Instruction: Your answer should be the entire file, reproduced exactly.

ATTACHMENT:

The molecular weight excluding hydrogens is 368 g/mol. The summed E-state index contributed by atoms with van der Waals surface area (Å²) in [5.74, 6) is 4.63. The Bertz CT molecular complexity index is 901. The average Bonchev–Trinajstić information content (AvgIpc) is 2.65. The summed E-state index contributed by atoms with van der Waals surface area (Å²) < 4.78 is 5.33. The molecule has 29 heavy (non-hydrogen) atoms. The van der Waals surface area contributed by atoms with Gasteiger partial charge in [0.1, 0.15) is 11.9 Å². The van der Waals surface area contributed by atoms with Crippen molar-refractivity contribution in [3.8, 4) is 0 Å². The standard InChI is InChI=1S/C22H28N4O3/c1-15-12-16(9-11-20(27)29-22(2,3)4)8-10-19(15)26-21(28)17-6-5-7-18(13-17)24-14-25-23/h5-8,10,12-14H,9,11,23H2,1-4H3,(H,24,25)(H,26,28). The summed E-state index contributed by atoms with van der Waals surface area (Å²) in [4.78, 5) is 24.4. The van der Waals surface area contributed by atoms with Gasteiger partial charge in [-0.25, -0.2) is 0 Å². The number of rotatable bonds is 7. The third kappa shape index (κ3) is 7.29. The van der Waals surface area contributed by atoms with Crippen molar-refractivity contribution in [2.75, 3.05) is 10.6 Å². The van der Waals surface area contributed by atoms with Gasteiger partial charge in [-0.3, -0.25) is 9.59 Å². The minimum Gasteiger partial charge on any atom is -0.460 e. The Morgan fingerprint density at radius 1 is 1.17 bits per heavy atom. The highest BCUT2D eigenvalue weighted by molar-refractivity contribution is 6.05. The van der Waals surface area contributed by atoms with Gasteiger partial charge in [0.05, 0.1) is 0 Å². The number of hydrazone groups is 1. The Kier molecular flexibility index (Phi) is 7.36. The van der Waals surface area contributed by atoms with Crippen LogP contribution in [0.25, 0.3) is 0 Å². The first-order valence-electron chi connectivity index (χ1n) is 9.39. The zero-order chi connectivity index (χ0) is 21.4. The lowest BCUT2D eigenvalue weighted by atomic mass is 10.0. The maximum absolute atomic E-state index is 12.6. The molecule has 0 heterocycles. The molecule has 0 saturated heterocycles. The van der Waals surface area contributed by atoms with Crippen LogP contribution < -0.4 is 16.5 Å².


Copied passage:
The molecular weight excluding hydrogens is 368 g/mol. The summed E-state index contributed by atoms with van der Waals surface area (Å²) in [5.74, 6) is 4.63. The Bertz CT molecular complexity index is 901. The average Bonchev–Trinajstić information content (AvgIpc) is 2.65. The summed E-state index contributed by atoms with van der Waals surface area (Å²) < 4.78 is 5.33. The molecule has 29 heavy (non-hydrogen) atoms. The van der Waals surface area contributed by atoms with Gasteiger partial charge in [0.1, 0.15) is 11.9 Å². The van der Waals surface area contributed by atoms with Crippen molar-refractivity contribution in [3.8, 4) is 0 Å². The standard InChI is InChI=1S/C22H28N4O3/c1-15-12-16(9-11-20(27)29-22(2,3)4)8-10-19(15)26-21(28)17-6-5-7-18(13-17)24-14-25-23/h5-8,10,12-14H,9,11,23H2,1-4H3,(H,24,25)(H,26,28). The summed E-state index contributed by atoms with van der Waals surface area (Å²) in [4.78, 5) is 24.4. The van der Waals surface area contributed by atoms with Gasteiger partial charge in [-0.25, -0.2) is 0 Å². The number of rotatable bonds is 7. The third kappa shape index (κ3) is 7.29. The van der Waals surface area contributed by atoms with Crippen molar-refractivity contribution in [2.75, 3.05) is 10.6 Å². The van der Waals surface area contributed by atoms with Gasteiger partial charge in [-0.3, -0.25) is 9.59 Å². The minimum Gasteiger partial charge on any atom is -0.460 e. The Morgan fingerprint density at radius 1 is 1.17 bits per heavy atom. The highest BCUT2D eigenvalue weighted by molar-refractivity contribution is 6.05. The van der Waals surface area contributed by atoms with Gasteiger partial charge in [0.05, 0.1) is 0 Å². The number of hydrazone groups is 1. The Kier molecular flexibility index (Phi) is 7.36. The van der Waals surface area contributed by atoms with Crippen LogP contribution in [0.25, 0.3) is 0 Å². The first-order valence-electron chi connectivity index (χ1n) is 9.39. The zero-order chi connectivity index (χ0) is 21.4. The lowest BCUT2D eigenvalue weighted by atomic mass is 10.0. The maximum absolute atomic E-state index is 12.6. The molecule has 0 heterocycles. The molecule has 0 saturated heterocycles. The van der Waals surface area contributed by atoms with Crippen LogP contribution < -0.4 is 16.5 Å².